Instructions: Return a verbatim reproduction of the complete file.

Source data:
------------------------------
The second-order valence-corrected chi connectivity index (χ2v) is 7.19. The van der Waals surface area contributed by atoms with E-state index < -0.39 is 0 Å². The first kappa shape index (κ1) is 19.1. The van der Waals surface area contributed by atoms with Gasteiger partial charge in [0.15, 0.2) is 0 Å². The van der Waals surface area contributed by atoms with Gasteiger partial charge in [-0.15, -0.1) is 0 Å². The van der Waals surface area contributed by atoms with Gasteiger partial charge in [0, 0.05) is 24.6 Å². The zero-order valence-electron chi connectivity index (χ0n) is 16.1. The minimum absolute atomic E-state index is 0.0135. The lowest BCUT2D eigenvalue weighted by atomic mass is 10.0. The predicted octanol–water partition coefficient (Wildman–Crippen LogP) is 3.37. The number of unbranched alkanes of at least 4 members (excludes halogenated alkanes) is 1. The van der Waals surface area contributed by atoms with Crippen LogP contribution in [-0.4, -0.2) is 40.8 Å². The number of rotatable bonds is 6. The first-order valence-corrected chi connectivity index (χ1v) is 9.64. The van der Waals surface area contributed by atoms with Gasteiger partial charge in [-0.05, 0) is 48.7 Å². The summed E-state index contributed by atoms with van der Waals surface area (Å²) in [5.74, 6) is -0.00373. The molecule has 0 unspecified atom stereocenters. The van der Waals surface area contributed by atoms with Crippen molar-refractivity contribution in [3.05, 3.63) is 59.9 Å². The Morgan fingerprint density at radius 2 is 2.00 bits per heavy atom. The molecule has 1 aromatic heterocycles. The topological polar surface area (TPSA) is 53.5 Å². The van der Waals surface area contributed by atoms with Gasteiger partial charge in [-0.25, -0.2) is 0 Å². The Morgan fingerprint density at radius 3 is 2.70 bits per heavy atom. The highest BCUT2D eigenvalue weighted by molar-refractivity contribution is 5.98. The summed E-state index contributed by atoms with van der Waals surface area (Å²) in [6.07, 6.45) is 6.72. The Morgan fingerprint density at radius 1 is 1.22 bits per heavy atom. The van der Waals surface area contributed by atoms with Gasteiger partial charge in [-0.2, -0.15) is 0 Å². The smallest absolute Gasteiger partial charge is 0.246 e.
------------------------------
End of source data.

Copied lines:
The second-order valence-corrected chi connectivity index (χ2v) is 7.19. The van der Waals surface area contributed by atoms with E-state index < -0.39 is 0 Å². The first kappa shape index (κ1) is 19.1. The van der Waals surface area contributed by atoms with Gasteiger partial charge in [0.15, 0.2) is 0 Å². The van der Waals surface area contributed by atoms with Gasteiger partial charge in [-0.15, -0.1) is 0 Å². The van der Waals surface area contributed by atoms with Gasteiger partial charge in [0, 0.05) is 24.6 Å². The zero-order valence-electron chi connectivity index (χ0n) is 16.1. The minimum absolute atomic E-state index is 0.0135. The lowest BCUT2D eigenvalue weighted by atomic mass is 10.0. The predicted octanol–water partition coefficient (Wildman–Crippen LogP) is 3.37. The number of unbranched alkanes of at least 4 members (excludes halogenated alkanes) is 1. The van der Waals surface area contributed by atoms with Crippen LogP contribution in [-0.4, -0.2) is 40.8 Å². The number of rotatable bonds is 6. The first-order valence-corrected chi connectivity index (χ1v) is 9.64. The van der Waals surface area contributed by atoms with Gasteiger partial charge in [-0.05, 0) is 48.7 Å². The summed E-state index contributed by atoms with van der Waals surface area (Å²) in [5.74, 6) is -0.00373. The molecule has 0 unspecified atom stereocenters. The van der Waals surface area contributed by atoms with Crippen molar-refractivity contribution in [3.05, 3.63) is 59.9 Å². The Morgan fingerprint density at radius 2 is 2.00 bits per heavy atom. The molecule has 1 aromatic heterocycles. The topological polar surface area (TPSA) is 53.5 Å². The van der Waals surface area contributed by atoms with Gasteiger partial charge in [-0.25, -0.2) is 0 Å². The Morgan fingerprint density at radius 3 is 2.70 bits per heavy atom. The highest BCUT2D eigenvalue weighted by molar-refractivity contribution is 5.98. The summed E-state index contributed by atoms with van der Waals surface area (Å²) in [6.07, 6.45) is 6.72. The Morgan fingerprint density at radius 1 is 1.22 bits per heavy atom. The van der Waals surface area contributed by atoms with Gasteiger partial charge in [-0.2, -0.15) is 0 Å². The smallest absolute Gasteiger partial charge is 0.246 e.